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Supported by UK Space Agency

Astronaut pudding

Cook up something out of this world that an astronaut might enjoy, as we look at life on the ISS.
Plan a session with this activity

You will need

  • Access to water
  • Access to the internet
  • Ingredients and equipment (see recipe card)
Recipe card (Astronaut pudding)
PDF – 124.7KB

Before you begin

  • Check the ingredients listed on the ‘Recipe card (Astronaut pudding)’ and see that no-one is allergic or intolerant to any of them.
  • Set up an area where groups can handle food safely. This should be close by somewhere with water access.

Whip up a tasty treat

  1. Split everyone into small groups and ask each group to talk amongst themselves about what life might be like on the International Space Station (ISS). They could discuss these questions:
    • How is sleeping on the International Space Station different to how we sleep at camp?
    • What might astronauts eat while on the International Space Station?
    • How different is going to the toilet on the International Space Station?
    • How do astronauts wash and keep clean while on the International Space Station?


  1. Discuss the problems with eating in space. These might include:
    • There’s no gravity, so food will float about rather than stay in one place.
    • Water won’t stay in a cup, but will instead float away.
    • Crumbs and drops of liquid might float around, either making a mess or damaging the spacecraft.
  1. Share with the groups these videos on cooking and brewing coffee in space.


  1. Move to your designated cooking area. Give out an ‘Recipe card (Astronaut pudding)’ to each group and all the bags, scissors, straws, spoons and ingredients.
  2. Groups should follow the recipe, and then tuck in.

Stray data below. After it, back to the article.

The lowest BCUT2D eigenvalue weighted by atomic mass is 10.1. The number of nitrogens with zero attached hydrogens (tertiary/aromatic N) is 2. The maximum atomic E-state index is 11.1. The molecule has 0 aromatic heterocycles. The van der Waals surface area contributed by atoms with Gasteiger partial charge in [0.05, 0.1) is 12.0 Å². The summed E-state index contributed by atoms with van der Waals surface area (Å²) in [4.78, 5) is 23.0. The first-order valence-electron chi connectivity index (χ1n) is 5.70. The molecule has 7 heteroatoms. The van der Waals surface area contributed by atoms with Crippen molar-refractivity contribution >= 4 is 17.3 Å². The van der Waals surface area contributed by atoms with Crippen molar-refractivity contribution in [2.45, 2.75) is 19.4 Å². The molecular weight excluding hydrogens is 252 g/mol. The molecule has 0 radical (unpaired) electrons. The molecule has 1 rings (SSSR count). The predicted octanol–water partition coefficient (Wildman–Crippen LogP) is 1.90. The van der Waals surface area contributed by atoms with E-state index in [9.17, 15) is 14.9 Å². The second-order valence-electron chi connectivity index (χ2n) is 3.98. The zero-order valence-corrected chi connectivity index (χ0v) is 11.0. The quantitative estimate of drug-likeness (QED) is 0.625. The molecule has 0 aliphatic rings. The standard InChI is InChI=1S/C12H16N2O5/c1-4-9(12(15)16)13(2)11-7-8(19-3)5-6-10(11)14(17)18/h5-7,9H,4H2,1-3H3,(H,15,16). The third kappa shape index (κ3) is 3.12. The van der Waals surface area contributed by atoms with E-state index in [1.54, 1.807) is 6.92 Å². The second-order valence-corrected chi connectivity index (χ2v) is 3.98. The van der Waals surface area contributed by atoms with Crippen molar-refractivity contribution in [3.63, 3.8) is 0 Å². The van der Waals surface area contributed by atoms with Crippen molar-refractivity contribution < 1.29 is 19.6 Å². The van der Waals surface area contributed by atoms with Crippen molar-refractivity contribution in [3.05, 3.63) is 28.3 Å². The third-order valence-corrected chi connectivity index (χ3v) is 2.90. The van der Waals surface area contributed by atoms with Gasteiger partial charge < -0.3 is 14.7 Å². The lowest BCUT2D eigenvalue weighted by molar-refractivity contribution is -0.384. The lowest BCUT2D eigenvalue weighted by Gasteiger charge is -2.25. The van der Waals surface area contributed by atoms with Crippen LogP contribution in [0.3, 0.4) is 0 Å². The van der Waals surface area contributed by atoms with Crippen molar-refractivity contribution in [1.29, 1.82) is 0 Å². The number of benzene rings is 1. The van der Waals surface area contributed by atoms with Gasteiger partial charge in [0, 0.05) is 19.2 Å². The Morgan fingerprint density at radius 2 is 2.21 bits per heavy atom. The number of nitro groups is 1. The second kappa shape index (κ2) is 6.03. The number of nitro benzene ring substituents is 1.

This activity helped you to think about how astronauts live on the International Space Station. Take a moment to think about what life in a strange environment and away from your family and friends might be like. Think about what you’d miss most and what might make you feel a little closer to home while you’re far away.

How do you feel after a good meal? Food is important for energy but it can also remind us of friends, family and normal life. We don’t always only eat the things we need and often have an emotional relationship with food. Apart from food, what other things do you think astronauts might miss about Earth? There are many things that your group may miss about Earth, perhaps even homework, if they were away for long enough.

This activity also helped you to try new things, by making a ration pack good enough for an astronaut. Think about the care and attention you took to make the ration pack, and think about what you do when you take food with you on long trips. Can you think of any other ways that people use to keep food for a long time? Humans have been preserving food for a long time and traditional methods include drying, cooling, and pickling – like onions in a jar of vinegar. More recently, we can freeze or even irradiate food with ultraviolet light to make food keep for longer.



Supervise young people appropriately when they’re using scissors. Store all sharp objects securely, out of the reach of young people


Check for allergies before you begin. Make sure you have suitable areas for storing and preparing food and avoid cross contamination of different foods.

Music and films

Make sure music and films are age appropriate for the youngest person present.

Water games and activities

Be careful when doing activities with, in, or near water. Check surfaces and reduce the risk of slipping where possible. Make sure you have appropriate supervision for this activity.

All activities must be safely managed. Do a risk assessment and take appropriate steps to reduce risk. Always get approval for the activity and have suitable supervision and an InTouch process.